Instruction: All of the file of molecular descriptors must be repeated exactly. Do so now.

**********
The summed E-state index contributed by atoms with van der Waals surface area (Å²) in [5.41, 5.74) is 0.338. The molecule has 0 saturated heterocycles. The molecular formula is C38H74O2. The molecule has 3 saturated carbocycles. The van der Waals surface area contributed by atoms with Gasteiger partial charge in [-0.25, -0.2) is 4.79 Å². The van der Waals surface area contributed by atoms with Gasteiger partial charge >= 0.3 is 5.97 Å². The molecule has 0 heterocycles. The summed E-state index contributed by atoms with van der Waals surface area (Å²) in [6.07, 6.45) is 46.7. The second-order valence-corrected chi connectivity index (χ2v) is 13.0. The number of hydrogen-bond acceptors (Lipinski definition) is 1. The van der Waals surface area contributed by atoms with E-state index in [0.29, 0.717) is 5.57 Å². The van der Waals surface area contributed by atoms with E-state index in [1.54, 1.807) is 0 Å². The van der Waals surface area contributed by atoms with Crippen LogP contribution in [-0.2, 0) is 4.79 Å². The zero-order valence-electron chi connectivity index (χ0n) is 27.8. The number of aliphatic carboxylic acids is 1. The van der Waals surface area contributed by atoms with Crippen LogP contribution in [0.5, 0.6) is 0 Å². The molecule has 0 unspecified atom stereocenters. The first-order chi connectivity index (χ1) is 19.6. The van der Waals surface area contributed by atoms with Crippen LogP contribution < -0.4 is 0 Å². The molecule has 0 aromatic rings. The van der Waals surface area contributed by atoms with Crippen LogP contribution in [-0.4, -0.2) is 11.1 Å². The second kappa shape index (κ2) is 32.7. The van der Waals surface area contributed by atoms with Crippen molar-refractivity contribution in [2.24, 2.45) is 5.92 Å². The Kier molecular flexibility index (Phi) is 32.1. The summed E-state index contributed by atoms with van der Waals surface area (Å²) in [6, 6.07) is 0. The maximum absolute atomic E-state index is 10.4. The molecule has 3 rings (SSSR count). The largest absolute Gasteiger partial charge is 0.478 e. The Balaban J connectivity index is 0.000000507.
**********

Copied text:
The summed E-state index contributed by atoms with van der Waals surface area (Å²) in [5.41, 5.74) is 0.338. The molecule has 0 saturated heterocycles. The molecular formula is C38H74O2. The molecule has 3 saturated carbocycles. The van der Waals surface area contributed by atoms with Gasteiger partial charge in [-0.25, -0.2) is 4.79 Å². The van der Waals surface area contributed by atoms with Gasteiger partial charge >= 0.3 is 5.97 Å². The molecule has 0 heterocycles. The summed E-state index contributed by atoms with van der Waals surface area (Å²) in [6.07, 6.45) is 46.7. The second-order valence-corrected chi connectivity index (χ2v) is 13.0. The number of hydrogen-bond acceptors (Lipinski definition) is 1. The van der Waals surface area contributed by atoms with E-state index in [0.29, 0.717) is 5.57 Å². The van der Waals surface area contributed by atoms with E-state index in [1.54, 1.807) is 0 Å². The van der Waals surface area contributed by atoms with Crippen LogP contribution in [-0.2, 0) is 4.79 Å². The zero-order valence-electron chi connectivity index (χ0n) is 27.8. The number of aliphatic carboxylic acids is 1. The van der Waals surface area contributed by atoms with Crippen LogP contribution in [0.5, 0.6) is 0 Å². The molecule has 0 unspecified atom stereocenters. The first-order chi connectivity index (χ1) is 19.6. The van der Waals surface area contributed by atoms with Crippen LogP contribution < -0.4 is 0 Å². The molecule has 0 aromatic rings. The van der Waals surface area contributed by atoms with Crippen LogP contribution in [-0.4, -0.2) is 11.1 Å². The second kappa shape index (κ2) is 32.7. The van der Waals surface area contributed by atoms with Crippen molar-refractivity contribution in [2.24, 2.45) is 5.92 Å². The Kier molecular flexibility index (Phi) is 32.1. The summed E-state index contributed by atoms with van der Waals surface area (Å²) in [6, 6.07) is 0. The maximum absolute atomic E-state index is 10.4. The molecule has 3 rings (SSSR count). The largest absolute Gasteiger partial charge is 0.478 e. The Balaban J connectivity index is 0.000000507.